Pet Points: Risks of declawing your cat
Many people think declawing is an automatic part of owning a cat
DETROIT – “What are the potential risks of declawing cats? I know it is banned in some countries.”
Declawing is the amputation of the nail and last part of the bone of the cat’s toe.
This is equivalent to removing your fingertip at the first joint.
Risks include complications with anesthesia, bleeding, infection, reaction to pain medications or certain materials used to close the incisions, nerve damage, potential regrowth of nails over time, and pain that may last long term, especially if effective pain control is not done during and after the procedure.
Scratching is a normal feline behavior. Cats scratch for exercise, to mark territory and to help keep their claws conditioned. Claws are important for defense and balance.
Many people think declawing is an automatic part of owning a cat, but this is not the case and other options should be explored. Scratching posts or mats made of cardboard, wood, sisal, and other materials are available. Offer both horizontal and vertical posts.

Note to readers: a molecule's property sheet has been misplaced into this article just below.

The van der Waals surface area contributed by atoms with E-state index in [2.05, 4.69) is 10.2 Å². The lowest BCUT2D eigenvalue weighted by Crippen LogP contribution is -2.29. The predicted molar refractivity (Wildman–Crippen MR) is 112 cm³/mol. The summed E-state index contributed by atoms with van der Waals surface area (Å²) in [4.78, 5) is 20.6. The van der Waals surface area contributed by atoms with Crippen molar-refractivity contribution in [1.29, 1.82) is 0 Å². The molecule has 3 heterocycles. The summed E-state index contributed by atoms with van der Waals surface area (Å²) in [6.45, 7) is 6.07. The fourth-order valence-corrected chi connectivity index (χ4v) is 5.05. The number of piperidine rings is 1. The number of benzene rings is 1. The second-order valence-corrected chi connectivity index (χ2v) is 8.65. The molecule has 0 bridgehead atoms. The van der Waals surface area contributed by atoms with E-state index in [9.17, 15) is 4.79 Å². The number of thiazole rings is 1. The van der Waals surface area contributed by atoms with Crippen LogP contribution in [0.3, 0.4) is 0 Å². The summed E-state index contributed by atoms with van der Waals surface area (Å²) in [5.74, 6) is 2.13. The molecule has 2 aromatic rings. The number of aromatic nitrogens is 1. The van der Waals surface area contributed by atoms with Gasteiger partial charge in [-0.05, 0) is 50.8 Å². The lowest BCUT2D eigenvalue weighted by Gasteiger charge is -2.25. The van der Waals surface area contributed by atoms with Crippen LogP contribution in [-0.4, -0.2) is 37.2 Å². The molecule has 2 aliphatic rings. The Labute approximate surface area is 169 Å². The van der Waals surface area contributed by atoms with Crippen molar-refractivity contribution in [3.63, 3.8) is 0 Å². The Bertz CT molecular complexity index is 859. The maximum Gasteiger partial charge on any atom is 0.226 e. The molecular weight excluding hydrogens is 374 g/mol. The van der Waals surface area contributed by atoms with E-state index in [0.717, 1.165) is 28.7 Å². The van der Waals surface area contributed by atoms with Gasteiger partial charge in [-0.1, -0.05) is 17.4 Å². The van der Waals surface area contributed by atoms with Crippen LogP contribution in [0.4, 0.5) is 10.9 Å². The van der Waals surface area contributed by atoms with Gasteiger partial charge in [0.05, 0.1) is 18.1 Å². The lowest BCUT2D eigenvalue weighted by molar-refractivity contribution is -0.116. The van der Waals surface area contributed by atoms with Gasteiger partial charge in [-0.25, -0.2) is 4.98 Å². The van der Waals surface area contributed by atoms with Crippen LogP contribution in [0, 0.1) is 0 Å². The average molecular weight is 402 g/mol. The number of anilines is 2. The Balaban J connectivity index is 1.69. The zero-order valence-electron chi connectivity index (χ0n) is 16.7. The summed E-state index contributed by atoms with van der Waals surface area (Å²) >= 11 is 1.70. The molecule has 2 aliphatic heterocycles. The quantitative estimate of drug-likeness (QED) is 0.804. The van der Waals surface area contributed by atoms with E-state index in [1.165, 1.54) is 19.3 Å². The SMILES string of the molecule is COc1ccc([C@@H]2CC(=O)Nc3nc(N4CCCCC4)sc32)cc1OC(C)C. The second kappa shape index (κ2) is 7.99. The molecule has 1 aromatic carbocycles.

The posts should be long enough for your cat to stretch out comfortably. Several posts may be needed, especially in multiple cat households. Place the scratching post in an area where your cat spends most of her time.
Positive reinforcement will encourage your cat to use the appropriate scratching area.
Frequent nail trims to keep the tips of the nails blunt will help prevent damage to furniture. Soft nail caps are also available that can be placed over each nail as another alternative to painful declawing.
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